Last week I said I was not sure if his 14-length maiden romp was quite as good as it looked, but after further scrutiny I am now convinced this is a serious horse based on his mechanics and his maturity from a gangly green colt to a polished professional. What put me over the edge was his Thoro-Graph figures and the most dramatic leap I can remember, going from a 17, 17, 16 and 10 to a 1. So, from wondering if he was too slow, you suddenly go to wondering if he went too fast too soon. With two preps left and six weeks to the San Felipe all you want is for him to maintain that form and not have any dramatic leaps forward or backward. He wasn’t flattered by the poor effort of Spielberg in the Robert Lewis, but he seems to have made great strides since that race. He was named by his co-owner, hockey star Erik Johnson, after his boyhood idol Wayne Gretzky. He had RNA’d at the sale for $195,000. But Dennis O’Neill had fallen in love with him and sent Johnson photos and a video of the colt. Others tried to buy him privately for $150,000 to $160,000, but Johnson told him to get over there and get the horse bought. He offered $185,000 and got the colt, and Johnson went in for 40%. Despite nearly pulling off a huge upset in the Los Alamitos Futurity as a maiden, in which he got beat the slightest head bob by Spielberg, track clockers told O’Neill he was running for second when he faced Baffert’s 3-5 favorite Fenway in last Saturday’s maiden race. But he sat right off Fenway’s flank, ran him into the ground through rapid early fractions over a dead track, and drew with every stride before galloping out some 25 lengths ahead of the runner-up.


13. Mandaloun (Brad Cox, Into Mischief – Brooch, by Empire Maker)

It will be interesting to see what Cox does with him. He likely will have Essential Quality making his 3-year-old debut in the Risen Star Stakes February 13, and if he ships him to Oaklawn for the Southwest Stakes he could run into another Cox-trained horse, Caddo River, who looks to have a stranglehold right now on the Oaklawn 3-year-old picture. He does have the Rebel Stakes if he wants to wait that long. It is extremely tough separating the first three finishers of the LeComte, but he ran the best speed figures and just makes a classy appearance with a good deal of upside. He remains sharp, working a half in :48 1/5, second fastest of 99 works at the distance. He has never been flashy, but he is tough and consistent and can sustain his run a long way.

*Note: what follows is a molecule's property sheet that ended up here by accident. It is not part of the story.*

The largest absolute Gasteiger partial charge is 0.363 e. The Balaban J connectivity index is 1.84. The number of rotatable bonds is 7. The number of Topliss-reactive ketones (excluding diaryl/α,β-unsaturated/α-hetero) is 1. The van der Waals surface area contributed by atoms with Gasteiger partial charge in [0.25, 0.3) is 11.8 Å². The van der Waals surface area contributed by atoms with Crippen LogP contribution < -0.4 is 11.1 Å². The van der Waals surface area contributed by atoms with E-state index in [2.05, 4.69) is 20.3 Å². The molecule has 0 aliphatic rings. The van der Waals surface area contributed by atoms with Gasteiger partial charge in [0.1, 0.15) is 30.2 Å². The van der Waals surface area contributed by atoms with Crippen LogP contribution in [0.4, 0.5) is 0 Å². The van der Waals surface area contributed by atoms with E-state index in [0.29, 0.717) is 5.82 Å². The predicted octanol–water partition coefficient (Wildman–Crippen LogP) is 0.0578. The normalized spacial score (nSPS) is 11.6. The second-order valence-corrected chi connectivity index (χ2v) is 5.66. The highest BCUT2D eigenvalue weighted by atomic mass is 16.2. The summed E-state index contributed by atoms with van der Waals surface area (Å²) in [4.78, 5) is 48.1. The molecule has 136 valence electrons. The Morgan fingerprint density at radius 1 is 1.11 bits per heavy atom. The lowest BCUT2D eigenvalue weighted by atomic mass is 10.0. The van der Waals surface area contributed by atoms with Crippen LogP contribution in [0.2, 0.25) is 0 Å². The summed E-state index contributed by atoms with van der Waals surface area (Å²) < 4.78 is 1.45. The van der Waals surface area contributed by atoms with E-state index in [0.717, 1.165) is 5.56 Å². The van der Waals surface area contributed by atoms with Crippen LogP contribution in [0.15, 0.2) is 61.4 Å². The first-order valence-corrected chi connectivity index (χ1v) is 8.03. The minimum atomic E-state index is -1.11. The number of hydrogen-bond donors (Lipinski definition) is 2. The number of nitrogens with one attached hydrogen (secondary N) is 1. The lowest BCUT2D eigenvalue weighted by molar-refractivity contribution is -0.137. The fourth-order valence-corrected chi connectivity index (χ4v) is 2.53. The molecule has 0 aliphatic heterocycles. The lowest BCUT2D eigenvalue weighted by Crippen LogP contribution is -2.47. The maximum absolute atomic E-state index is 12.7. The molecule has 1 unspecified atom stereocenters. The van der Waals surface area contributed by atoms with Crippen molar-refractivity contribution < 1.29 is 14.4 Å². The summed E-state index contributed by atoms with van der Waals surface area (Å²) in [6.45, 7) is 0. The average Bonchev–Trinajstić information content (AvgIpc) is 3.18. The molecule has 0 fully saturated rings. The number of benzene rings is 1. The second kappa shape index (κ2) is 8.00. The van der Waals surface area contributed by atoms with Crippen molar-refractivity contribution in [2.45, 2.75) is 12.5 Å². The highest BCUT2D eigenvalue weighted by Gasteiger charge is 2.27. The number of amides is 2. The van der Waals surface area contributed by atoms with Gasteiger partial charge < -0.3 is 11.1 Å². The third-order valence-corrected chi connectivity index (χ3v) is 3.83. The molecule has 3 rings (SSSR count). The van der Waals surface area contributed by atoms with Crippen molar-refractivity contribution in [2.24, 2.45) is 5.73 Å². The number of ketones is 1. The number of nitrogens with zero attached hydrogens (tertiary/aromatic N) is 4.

14. Midnight Bourbon (Steve Asmussen, Tiznow – Catch the Moon, by Malibu Moon)

I think in the long run he may turn out to be a better Derby prospect than Mandaloun, but I just want to see what he can do coming from off the pace and not controlling a race with an easy lead, as he did in the LeComte. He is built like a stayer, but I want to see him erase two of stakes defeats in which he sat off the pace. He gave up a clear lead in the stretch in the Iroquois Stakes and had Sittin’ on Go run right by him, and Sittin’ on Go has run poorly in his last three starts. He then tired badly in the Champagne Stakes, beaten over 14 lengths. I do believe he is a better horse this year, but he needs to show a little more versatility and the ability to come home fast and draw away from horses. For him, the real test will come when he faces some heavy hitters based at Fair Grounds in the Risen Star Stakes.


15. Proxy (Michael Stidham, Tapit – Panty Raid, by Include)

There isn’t much more to say about him until we can see one race where he’s ridden properly and doesn’t get hit continuously left-handed. If this horse can keep a straight course who knows how good he can be. To show how close he is to Mandaloun in the afternoon and the morning, he turned in the exact same work of :48 1/5, right down to the same one-hundredths, second fastest of 99 works at the distance. And no they did not work in company. To demonstrate how quickly he is improving he went from a pair 13 1/4 Thoro-Graph figures to a 5 in the LeComte and his pedigree suggests he should keep on improving. If Prevalence continues his meteoric rise, Godolphin could have a potent three-headed monster. This definitely is a horse who is still a work in progress and who knows what we’ll see in a few months.


16. Tarantino (Rodolphe Brisset, Pioneerof the Nile – without Delay, by Seeking the Gold)